Victims of Dark Knight Rises Shooting File Lawsuits Against Movie Theater
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UPDATED: Sep 26, 2012
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On July 19th, 2012 James Holmes walked into an Aurora, Colorado movie theater during the premier of Dark Knight Rises and opened fire. When he stopped shooting he had taken 12 lives, wounded 58 more, and sent shockwaves across the country. While no amount of money can undo the horror the gunman caused, the first of what promises to be many lawsuits have been filed against the Century Aurora 16 seeking financial compensation for the theater’s contribution to the harm.
Dark Knight Shooting Lawsuits Allege Lax Theater Security
Three victims have filed civil lawsuits against the theater for failure to provide adequate security on the night of the shooting, and failure to appropriately respond to the attacks. Claiming that “Readily available security procedures, security equipment and security personnel would likely have prevented or deterred the gunman from accomplishing his planned assault on the theater’s patrons,” the lawsuits allege a pattern of security failures that allowed the lone gunman to kill and injure as many people as he did.
The complaints, detailed here, point out that there was no security guard on duty, and the exterior door that the shooter exited and propped open did not have an alarm to prevent his actions. The victims claim that “Any person who wished to make a surreptitious and unauthorized entry into the theater could easily determine that the lack of security personnel and lack of any alarm on the door at the right, front by the screen of (the) auditorium would allow them to leave the theater, and re-enter without fear of being discovered, interfered with, monitored or stopped.”
While the victims did not release the precise amount of money they sought, the suit does indicate the amount is greater than $750,000. The attorney for the victims also indicated that other attorneys are still preparing lawsuits against the theater.
Shooting Victims Accuse the Theater of Negligence
These lawsuits do not allege any malicious wrongdoing – the blame for the atrocities falls squarely on the shoulders of James Holmes. Rather, the victims here claim that the theater’s negligence contributed to the injuries suffered, and it seems they have a sound legal case. Movie theaters, like any business, owe a duty to patrons to provide measures of protection from harm while on business property. While movie theaters may not be expected to plan for such a drastic and unforeseen event, the victims claim that the theater has a history of assaults, robberies, and at least one gang related shooting that should have encouraged hightened security, particularly considering the number of people on the property. In fact, the theater typically staffs a security guard on Friday and Saturday nights to prevent violence threatening the safety of patrons.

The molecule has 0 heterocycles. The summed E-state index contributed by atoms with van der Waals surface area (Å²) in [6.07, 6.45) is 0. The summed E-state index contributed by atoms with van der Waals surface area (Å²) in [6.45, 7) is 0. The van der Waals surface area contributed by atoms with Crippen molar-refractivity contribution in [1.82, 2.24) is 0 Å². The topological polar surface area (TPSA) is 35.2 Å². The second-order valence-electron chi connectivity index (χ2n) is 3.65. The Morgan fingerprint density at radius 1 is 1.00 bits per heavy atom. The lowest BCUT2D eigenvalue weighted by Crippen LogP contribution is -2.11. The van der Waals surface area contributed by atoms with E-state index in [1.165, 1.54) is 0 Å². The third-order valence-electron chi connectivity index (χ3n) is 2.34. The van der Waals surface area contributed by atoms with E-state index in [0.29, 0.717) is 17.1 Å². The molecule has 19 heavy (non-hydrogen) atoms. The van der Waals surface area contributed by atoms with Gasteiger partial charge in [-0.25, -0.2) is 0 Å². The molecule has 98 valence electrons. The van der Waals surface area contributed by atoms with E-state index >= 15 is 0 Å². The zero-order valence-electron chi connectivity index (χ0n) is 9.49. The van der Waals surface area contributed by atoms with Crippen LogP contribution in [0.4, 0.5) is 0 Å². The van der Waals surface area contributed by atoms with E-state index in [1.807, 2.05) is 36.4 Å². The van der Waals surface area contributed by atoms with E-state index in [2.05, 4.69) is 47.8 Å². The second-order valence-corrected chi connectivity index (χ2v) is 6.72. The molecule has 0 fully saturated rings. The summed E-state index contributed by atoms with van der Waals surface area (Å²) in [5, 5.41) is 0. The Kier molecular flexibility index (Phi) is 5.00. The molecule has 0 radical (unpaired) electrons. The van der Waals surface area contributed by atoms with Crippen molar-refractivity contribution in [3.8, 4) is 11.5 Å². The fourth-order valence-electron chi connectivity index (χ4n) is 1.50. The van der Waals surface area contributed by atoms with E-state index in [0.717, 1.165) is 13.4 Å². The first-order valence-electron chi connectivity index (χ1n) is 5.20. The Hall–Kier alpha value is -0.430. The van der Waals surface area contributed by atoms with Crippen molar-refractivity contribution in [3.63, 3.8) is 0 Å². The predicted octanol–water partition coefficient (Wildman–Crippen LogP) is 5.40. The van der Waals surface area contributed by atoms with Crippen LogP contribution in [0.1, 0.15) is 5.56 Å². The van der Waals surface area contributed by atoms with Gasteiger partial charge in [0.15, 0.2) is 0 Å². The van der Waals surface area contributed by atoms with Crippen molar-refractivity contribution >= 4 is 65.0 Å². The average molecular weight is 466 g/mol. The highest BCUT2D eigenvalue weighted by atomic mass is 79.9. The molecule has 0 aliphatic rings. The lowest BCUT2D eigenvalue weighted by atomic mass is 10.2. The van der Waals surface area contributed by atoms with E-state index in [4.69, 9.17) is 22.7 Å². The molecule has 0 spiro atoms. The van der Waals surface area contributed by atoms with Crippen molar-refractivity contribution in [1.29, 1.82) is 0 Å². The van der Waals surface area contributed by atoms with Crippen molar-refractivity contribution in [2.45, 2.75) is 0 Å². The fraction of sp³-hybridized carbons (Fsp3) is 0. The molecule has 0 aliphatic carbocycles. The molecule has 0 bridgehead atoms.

Further, the plaintiffs point out that the gunman was able to prop open an emergency exit, return to the movie fully armed, and fire into the crowd for several minutes uninterrupted by either an alarm or movie theater personnel. During that time the movie continued playing and the lights remained dim or turned off, which contributed to the injuries suffered. Finally, the lawsuits claim that movie theater employees allegedly failed to aid any evacuation efforts or assist the injured after the gunman fled the scene. All of these actions allegedly contributed to the harm caused by the gunman, and make the theater liable for the victims’ injuries.
Next Steps in the Dark Knight Lawsuits
Viewing the situation in hindsight, it is easy to see how the theater could have and possibly should have taken steps to prevent or minimize the damage caused. Of course, in the heat of the moment it is difficult to expect an untrained movie theater employee to do anything more than call the police, which they no doubt did. The theater company has not issued a response to the suit, but it is possible the defense argues that such a severe and uncommon event is impossible to plan for and it is unreasonable to expect the employees to prevent or even minimize the damage caused.
Ultimately, these lawsuits and the ones that come later will likely settle without a trial. The theater will probably admit to some failures, most notably not posting security and not placing an alarm on the door the gunman propped open for himself to re-enter. The victims and their families will receive some level of compensation for their loss, and the theater, and theaters across the country, will take action to increase security and implement disaster procedures.
Although lawsuits after a tragedy will not bring back what was lost, they do serve a purpose. First, and most importantly, they provide some level of compensation to injured victims. Second, they can benefit everyone by initiating changes that can prevent tragedies in the future. Important policies in medical practice, workplace and public safety, and school security have their genesis in legal action. The threat of costly litigation can often persuade companies to increase their safety measures, and these particular lawsuits have potential to drive security changes at movies across America.